Eusebius of Caesarea lived from approximately 260 337 A.D He was a bishop, author of many writings, imprisoned, tortured, and suffered through several Roman persecutions, saw friends martyred including his beloved mentor Eusebius was a leader and speaker at important early Church councils and synods He celebrated Constantine s triumphal accession to power, the ensuing peace and freedom for Christians Eusebius experienced much of what he put into The Church History He was not a disinterested historian by any means, nor did he write history as we think of it today Today we like to hope our historians are completely objective, that they treat objective truth objectively Personally I think writers can never be completely objective no matter how hard they try They always have a reason for writing, or they wouldn t write But that is just my subjective view Eusebius wrote his history as a gift to posterity, that is to us He wasn t impartial, nor was he trying to be Neither did he strive for thoroughness He wanted to inspire, to give hope And he had his favorites Origen, Dionysius and Constantine were the top three I went into Origen below Eusebius is often accused of being too fond of Constantine In the concluding section after Chapter 10, Paul Maier balances Eusebius s panoply of praise with a superb discussion on Constantine s varied reputation over the centuries Sometimes when people read Luke s account in Acts 2 44 47 they can form an idyllic picture of the early church which is all peace, harmony, sharing and praising God Eusebius describes a quite different Church, one very similar to ours suffering, struggling against oppression from without and dissention from within Perhaps the battle between Good and Evil has not changed so very much after allWe learn about the early church s attempts to define what it meant to be church , and Who Jesus Christ actually was These questions led to accumulating, reviewing and determining the credibility and validity of the many varied writings Then repeated councils needed to be called and the necessary persons had to assemble from all parts of the known world during a time when travels was hazardous This led to the development of doctrines and creeds, and also to defining what was and wasn t heretical Eusebius isn t always the best about explaining this, but fortunately in this edition, Paul Maier has a wonderful commentary at the end of each chapter to fill in the gaps I was so grateful Although I have studied Church history before, I still got lost.In my preliminary thoughts below I mentioned some of all I learned, so I won t repeat myself Those really interested can see below There is just so much I could say about this history but let me limit myself to three points Although Eusebius is not a perfect source, he is frequently the only source for many ancient documents otherwise lost to history Maier cites several instances where Eusebius copied out and included a whole section of a writer s text which happens to be the only surviving bit of it The rest of work has not survived So in that sense, if for no other, we owe Eusebius a huge debt.At times I thought Eusebius gloried in the gruesome in recounting his stories of the deaths of the martyrs As he was an eyewitness to some of them I do not doubt his testimony and he gives other first person narratives as well The heroics of the early Christian martyrs will haunt you No, they didn t all pass the test Some ran, others caved in and worshipped the Roman gods , but of those who endured, oh my, what they went through I thought I had read some awful atrocities today, but there is nothing new under the sun The Romans were hideously cruel Well of course they were Look what they did to Jesus At the time The Church History was written, 324 AD, the canon of Sacred Scripture, was still not fully formed, that is, no one in the East or the West or anywhere in all of Christendom had a Bible as we know it today Some of the episodes within that fascinating period of our Christian heritage are told here in this book How we acquired our beloved scriptures happened during these first 400 years If you want to know the story, this is as good a place to start as any.There are many fine photos of the areas discussed and the busts of the Roman generals and emperors throughout the book A fascinating and disturbing read Our Christian heritage September 1, 2017 Preliminary review scattered thoughts Would that Eusebius The Church History be required reading for all Christians regardless of denomination, but then I suspect there would be far fewer of us, as so few today like to read And yet this fine for its day account of the Church s early days dispels many persistent myths and some new ones For example, how holy and generous everyone was back then and how idyllic the circumstances before sinners were let into the Church and ruined everything Aside, that is, from a Roman persecution every so often maybe a fire, plague, pillageEusebius presents quite a different Church for us a suffering Church, struggling to define what it meant to be church , and Who its founder Jesus Christ actually was for starters These seemingly foundational questions were anything but simple and led to dealing with endless heresies sorting through numerous writings of varying quality conducting repeated councils developing and refining creeds, and yes, even to specifying what concerned Mary, but only because it was her humanity and relationship to Jesus which in the end settled so many questions about Him Although each heresy was another opportunity to further refine and deepen the Church s understanding of the great mysteries of God to those humble enough to submit it was also a chance for the evil one to lead others astray There was no official canon then, so these early Christians had to first collect and then sort through all the writings and try to determine what was orthodox from what was not, without computers or any form of communication, all the while battling enemies from within and without Considering all they were up against, that we have the Sacred Scriptures today is nothing short of miraculous Eusebius was not a historian as we think of one today He was neither impartial nor thorough and unapologetically so He was writing his history for Christian posterity He has his favorites Origen was the most important He devoted his longest chapter, 8, almost exclusively to him For me it was also the most interesting chapter I have read bits and pieces about this incredible Church Father who was also a brilliant apologist but not a saint yet never have I encountered so much about Origen as what is here Still Eusebius neglects to mention why or how Origen s philosophy strayed into dangerous territory The reason is because his hero was so remarkably intelligent most could not even understand his writings well enough to see how they would be controversial However, if you are interested in an outline of this discussion, read this One of these days, I am going to have to tackle a biography of this amazing philosopher theologian or some of his writings Okay, still reading He is often quoted still today, across all branches of Christian denominations, beloved in the East and West.August 12, 2017 Brant Pitre whose course on Jesus of Nazareth A Biblical Christology I am currently listening to said that members of the infamous Jesus Seminar do not read period documents like this, limiting themselves to the Gospels However, Eusebius s History is supposedly the best record of the period immediately following the time of the Gospels and even describes how the Gospels were assembled, or so Pitre claims I haven t read it yet I have been meaning to read this forever Need to bite the bullet and just do it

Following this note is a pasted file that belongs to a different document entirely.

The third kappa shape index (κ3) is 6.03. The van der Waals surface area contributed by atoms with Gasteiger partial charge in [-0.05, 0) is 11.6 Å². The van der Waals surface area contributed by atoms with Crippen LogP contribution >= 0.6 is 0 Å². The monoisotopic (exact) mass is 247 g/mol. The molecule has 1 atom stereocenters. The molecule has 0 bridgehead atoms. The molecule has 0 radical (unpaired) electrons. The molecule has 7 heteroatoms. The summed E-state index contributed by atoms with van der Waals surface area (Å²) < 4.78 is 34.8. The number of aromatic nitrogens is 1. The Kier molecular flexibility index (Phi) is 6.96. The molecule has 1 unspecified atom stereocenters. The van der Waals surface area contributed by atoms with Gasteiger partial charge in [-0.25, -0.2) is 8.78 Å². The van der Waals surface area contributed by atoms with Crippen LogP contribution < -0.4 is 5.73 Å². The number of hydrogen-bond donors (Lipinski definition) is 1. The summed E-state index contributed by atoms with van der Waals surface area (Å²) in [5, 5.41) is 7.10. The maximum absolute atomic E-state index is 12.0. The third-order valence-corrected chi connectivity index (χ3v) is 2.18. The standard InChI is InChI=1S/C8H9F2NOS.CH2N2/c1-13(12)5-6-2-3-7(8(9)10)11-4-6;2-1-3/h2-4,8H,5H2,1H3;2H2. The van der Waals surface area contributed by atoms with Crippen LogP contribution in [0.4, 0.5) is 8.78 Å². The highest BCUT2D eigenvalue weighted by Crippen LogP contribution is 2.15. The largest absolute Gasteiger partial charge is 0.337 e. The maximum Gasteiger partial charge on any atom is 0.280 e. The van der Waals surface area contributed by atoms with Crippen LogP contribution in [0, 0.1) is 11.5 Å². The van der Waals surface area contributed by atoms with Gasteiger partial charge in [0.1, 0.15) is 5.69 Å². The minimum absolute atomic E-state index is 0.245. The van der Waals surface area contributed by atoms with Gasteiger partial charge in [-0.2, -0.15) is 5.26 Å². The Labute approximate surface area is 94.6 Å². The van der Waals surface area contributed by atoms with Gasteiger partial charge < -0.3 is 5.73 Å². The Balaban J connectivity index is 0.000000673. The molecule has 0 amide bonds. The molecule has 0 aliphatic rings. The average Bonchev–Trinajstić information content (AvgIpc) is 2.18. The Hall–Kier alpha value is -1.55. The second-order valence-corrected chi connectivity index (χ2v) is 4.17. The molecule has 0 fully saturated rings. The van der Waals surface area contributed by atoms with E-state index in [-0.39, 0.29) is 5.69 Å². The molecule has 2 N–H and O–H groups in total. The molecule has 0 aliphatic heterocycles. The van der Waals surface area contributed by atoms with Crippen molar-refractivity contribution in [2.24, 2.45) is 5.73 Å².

2. says: